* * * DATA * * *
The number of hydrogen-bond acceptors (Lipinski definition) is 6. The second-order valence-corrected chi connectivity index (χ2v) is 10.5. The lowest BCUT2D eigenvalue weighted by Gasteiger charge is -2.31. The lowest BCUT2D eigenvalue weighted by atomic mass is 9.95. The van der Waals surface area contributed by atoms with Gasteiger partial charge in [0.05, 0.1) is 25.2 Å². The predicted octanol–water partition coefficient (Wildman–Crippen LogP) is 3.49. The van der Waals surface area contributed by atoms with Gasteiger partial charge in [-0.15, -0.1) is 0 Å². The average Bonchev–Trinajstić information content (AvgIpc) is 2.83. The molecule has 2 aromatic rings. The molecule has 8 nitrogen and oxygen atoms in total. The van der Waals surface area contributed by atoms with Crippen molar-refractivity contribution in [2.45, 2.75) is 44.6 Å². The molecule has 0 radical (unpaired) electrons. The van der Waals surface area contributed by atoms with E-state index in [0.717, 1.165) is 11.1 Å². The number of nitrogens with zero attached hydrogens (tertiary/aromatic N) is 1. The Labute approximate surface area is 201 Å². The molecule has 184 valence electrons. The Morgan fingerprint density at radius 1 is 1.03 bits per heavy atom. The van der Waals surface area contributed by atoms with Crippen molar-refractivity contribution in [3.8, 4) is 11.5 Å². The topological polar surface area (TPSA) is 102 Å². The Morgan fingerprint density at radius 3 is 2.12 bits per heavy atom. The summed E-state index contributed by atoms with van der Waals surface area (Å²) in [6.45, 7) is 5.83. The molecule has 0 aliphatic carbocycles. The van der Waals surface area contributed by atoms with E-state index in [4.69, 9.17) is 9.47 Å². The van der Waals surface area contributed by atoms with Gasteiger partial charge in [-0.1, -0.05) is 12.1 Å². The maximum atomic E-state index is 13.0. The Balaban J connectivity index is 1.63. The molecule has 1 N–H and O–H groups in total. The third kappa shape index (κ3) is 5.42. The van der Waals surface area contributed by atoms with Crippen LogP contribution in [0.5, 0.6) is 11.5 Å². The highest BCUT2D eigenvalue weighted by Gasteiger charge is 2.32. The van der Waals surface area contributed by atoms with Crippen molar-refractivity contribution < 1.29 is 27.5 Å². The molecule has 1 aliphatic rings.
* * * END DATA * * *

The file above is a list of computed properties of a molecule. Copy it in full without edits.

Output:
The number of hydrogen-bond acceptors (Lipinski definition) is 6. The second-order valence-corrected chi connectivity index (χ2v) is 10.5. The lowest BCUT2D eigenvalue weighted by Gasteiger charge is -2.31. The lowest BCUT2D eigenvalue weighted by atomic mass is 9.95. The van der Waals surface area contributed by atoms with Gasteiger partial charge in [0.05, 0.1) is 25.2 Å². The predicted octanol–water partition coefficient (Wildman–Crippen LogP) is 3.49. The van der Waals surface area contributed by atoms with Gasteiger partial charge in [-0.15, -0.1) is 0 Å². The average Bonchev–Trinajstić information content (AvgIpc) is 2.83. The molecule has 2 aromatic rings. The molecule has 8 nitrogen and oxygen atoms in total. The van der Waals surface area contributed by atoms with Crippen molar-refractivity contribution in [2.45, 2.75) is 44.6 Å². The molecule has 0 radical (unpaired) electrons. The van der Waals surface area contributed by atoms with E-state index in [0.717, 1.165) is 11.1 Å². The number of nitrogens with zero attached hydrogens (tertiary/aromatic N) is 1. The Labute approximate surface area is 201 Å². The molecule has 184 valence electrons. The Morgan fingerprint density at radius 1 is 1.03 bits per heavy atom. The van der Waals surface area contributed by atoms with Crippen molar-refractivity contribution in [3.8, 4) is 11.5 Å². The topological polar surface area (TPSA) is 102 Å². The Morgan fingerprint density at radius 3 is 2.12 bits per heavy atom. The summed E-state index contributed by atoms with van der Waals surface area (Å²) in [6.45, 7) is 5.83. The molecule has 0 aliphatic carbocycles. The van der Waals surface area contributed by atoms with E-state index in [4.69, 9.17) is 9.47 Å². The van der Waals surface area contributed by atoms with Gasteiger partial charge in [-0.1, -0.05) is 12.1 Å². The maximum atomic E-state index is 13.0. The Balaban J connectivity index is 1.63. The molecule has 1 N–H and O–H groups in total. The third kappa shape index (κ3) is 5.42. The van der Waals surface area contributed by atoms with Crippen LogP contribution in [0.5, 0.6) is 11.5 Å². The highest BCUT2D eigenvalue weighted by Gasteiger charge is 2.32. The van der Waals surface area contributed by atoms with Crippen molar-refractivity contribution < 1.29 is 27.5 Å². The molecule has 1 aliphatic rings.